Slashdot is powered by your submissions, so send in your scoop

 



Forgot your password?
typodupeerror

Slashdot videos: Now with more Slashdot!

  • View

  • Discuss

  • Share

We've improved Slashdot's video section; now you can view our video interviews, product close-ups and site visits with all the usual Slashdot options to comment, share, etc. No more walled garden! It's a work in progress -- we hope you'll check it out (Learn more about the recent updates).

×

Comment: Re:So when do we get to SEE these rules? (Score 1) 618

by diamondmagic (#49152375) Attached to: FCC Approves Net Neutrality Rules

That was the fault of Cogent, not Comcast, under their peering arrangement not exchanging data symmetrically. That had nothing to do with Net Neutrality and everything to do with Netflix taking 1/3rd of Internet traffic on top of bad routing.

Netflix was not uniquely targeted. The proposed FCC rules would have done jack.

http://tools.ietf.org/html/rfc... may also be of interest.

Comment: Semantic games (Score 4, Insightful) 87

by diamondmagic (#49142809) Attached to: OPSEC For Activists, Because Encryption Is No Guarantee

So it would appear that POTUS is now towing a line advocated by none other than whistler-blower Snowden who asserted [8] that “properly implemented strong crypto systems are one of the few things that you can rely on.”

Only there’s a problem with this narrative and its promise of salvation: When your threat profile entails a funded outfit like the NSA, cyber security is largely a placebo.

How many pointless articles could be avoided if authors and editors understood the difference between a necessary condition and a sufficient condition? Of course comsec is not a solution per se, Ulbricht can tell you all about that! (And how many more pointless discussions could be avoided if everyone knew "per se" = "by itself".)

Comment: Re:Department of Fairness can not be far behind (Score 1) 618

by diamondmagic (#49142317) Attached to: FCC Approves Net Neutrality Rules

300+ pages of justification, like Eric Holder's secret justification on how it's constitutional to shoot down unarmed American citizens without any charge or trial.

They voted on the entire thing, Title II the FCC an enormous amount of power over whatever system it covers (and it does not include the Internet imo - If the FCC is right, can you name any company that'll fall under the "information service" label, now? No?), and at least one of the FCC commissioners who wants to publish the rules seems to disagree with that assertion anyways.

Comment: Re:Department of Fairness can not be far behind (Score 1) 618

by diamondmagic (#49142243) Attached to: FCC Approves Net Neutrality Rules

So then WHY IS RESPONSE TO PUBLIC COMMENT BEING KEPT SECRET? That wasn't a rhetorical question.

Nor was the inquiry as to what actual effect this would have now, except that the FCC gets more power to control the Internet, something we've fought long and hard AGAINST in the past?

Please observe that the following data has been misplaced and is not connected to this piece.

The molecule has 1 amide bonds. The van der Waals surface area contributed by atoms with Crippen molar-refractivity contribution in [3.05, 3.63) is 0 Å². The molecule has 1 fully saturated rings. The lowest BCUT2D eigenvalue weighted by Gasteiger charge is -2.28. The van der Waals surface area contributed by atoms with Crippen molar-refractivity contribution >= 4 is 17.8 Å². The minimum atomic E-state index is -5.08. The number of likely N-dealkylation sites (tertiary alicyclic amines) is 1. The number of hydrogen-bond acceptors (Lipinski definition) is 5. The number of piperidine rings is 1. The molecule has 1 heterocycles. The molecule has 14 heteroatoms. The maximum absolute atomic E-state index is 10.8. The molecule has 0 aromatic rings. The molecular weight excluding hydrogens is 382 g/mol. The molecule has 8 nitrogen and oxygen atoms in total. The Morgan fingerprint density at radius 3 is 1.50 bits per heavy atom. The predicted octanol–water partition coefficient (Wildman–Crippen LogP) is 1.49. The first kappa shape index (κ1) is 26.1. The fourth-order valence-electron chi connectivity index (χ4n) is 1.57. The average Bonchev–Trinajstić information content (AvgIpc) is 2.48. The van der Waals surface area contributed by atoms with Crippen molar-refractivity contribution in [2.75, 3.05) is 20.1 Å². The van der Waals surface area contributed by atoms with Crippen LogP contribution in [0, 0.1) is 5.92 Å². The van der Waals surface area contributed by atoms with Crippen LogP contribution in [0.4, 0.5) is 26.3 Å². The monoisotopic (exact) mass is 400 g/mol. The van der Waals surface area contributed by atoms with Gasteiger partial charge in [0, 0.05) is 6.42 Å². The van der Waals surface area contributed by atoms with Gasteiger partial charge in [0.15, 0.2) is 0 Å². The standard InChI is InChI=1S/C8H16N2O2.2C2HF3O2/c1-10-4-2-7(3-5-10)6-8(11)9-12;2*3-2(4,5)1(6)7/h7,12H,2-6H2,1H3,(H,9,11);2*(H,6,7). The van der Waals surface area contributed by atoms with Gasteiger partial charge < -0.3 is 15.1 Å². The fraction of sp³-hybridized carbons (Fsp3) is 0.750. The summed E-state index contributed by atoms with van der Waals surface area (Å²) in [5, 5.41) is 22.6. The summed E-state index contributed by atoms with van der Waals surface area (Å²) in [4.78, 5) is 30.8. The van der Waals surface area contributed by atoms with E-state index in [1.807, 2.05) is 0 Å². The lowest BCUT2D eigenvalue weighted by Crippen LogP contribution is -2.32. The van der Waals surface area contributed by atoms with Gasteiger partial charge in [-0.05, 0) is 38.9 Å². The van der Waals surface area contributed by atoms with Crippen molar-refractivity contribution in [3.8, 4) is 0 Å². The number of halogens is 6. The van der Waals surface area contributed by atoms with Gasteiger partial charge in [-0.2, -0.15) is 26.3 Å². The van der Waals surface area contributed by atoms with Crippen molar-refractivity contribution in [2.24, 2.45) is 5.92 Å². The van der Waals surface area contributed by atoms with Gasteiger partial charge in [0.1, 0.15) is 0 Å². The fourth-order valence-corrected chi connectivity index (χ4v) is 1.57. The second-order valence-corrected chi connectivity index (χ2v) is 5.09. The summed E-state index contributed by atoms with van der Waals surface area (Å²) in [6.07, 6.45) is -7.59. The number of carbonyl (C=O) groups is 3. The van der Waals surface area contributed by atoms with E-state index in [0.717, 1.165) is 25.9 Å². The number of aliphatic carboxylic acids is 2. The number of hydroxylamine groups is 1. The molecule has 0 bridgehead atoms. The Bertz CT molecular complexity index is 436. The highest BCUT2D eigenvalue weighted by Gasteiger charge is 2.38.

Comment: Re:Department of Fairness can not be far behind (Score 1) 618

by diamondmagic (#49140791) Attached to: FCC Approves Net Neutrality Rules

Another FCC commissioner seems to disagree:

The rules are eight pages. However, the details with respect to forbearance, the regulations from which we will not be taking action—that alone is 79 pages. Moreover, sprinkled throughout the document, there are uncodified rules — rules that won’t make it in the code of federal regulations that people will have to comply with in the private sector. On top of that, there are things that aren’t going to be codified, such as the Internet Conduct Standard, where the FCC will essentially say that it has carte blanche to decide which service plans are legitimate and which are not, and the FCC sort of hints at what factors it might consider in making that determination.

And if it's really responding to public comments to the rules... WHY IS RESPONSE TO PUBLIC COMMENT BEING KEPT SECRET?

Help, stop, the transparency, it's blinding me.

Comment: Re:Department of Fairness can not be far behind (Score 1) 618

by diamondmagic (#49140691) Attached to: FCC Approves Net Neutrality Rules

An "Open Internet" doesn't need 300+ pages of FCC Packet Police powers! All you have to do is go to a court and say "This person promised me 20Mbps to the Internet and I'm only seeing 1Mbps/nothing at all" and the court says "Yep, looks like fraud." Why have the courts been insufficent?

Can you point to ONE example of a "Net Neutrality" violation happening today? Ever? Can you then be so confident that the same people who brought you the Broadcast Flag are the right people to be enforcing this?

Comment: Re:Department of Fairness can not be far behind (Score 1) 618

by diamondmagic (#49140043) Attached to: FCC Approves Net Neutrality Rules

Citation needed... Oh that right, you can't, because we don't even know the rules they voted on!

The FCC is, however, claiming a broad discretion to review non-neutral practices that may “harm” consumers or edge providers and force action. https://www.eff.org/deeplinks/...

Repeat after me: "The FCC is not my friend." These are not "Net Neutrality" regulations, these are Title II rules that claims the Internet is not an "information system." Ha. Haha.

"Consequences, Schmonsequences, as long as I'm rich." -- "Ali Baba Bunny" [1957, Chuck Jones]

Working...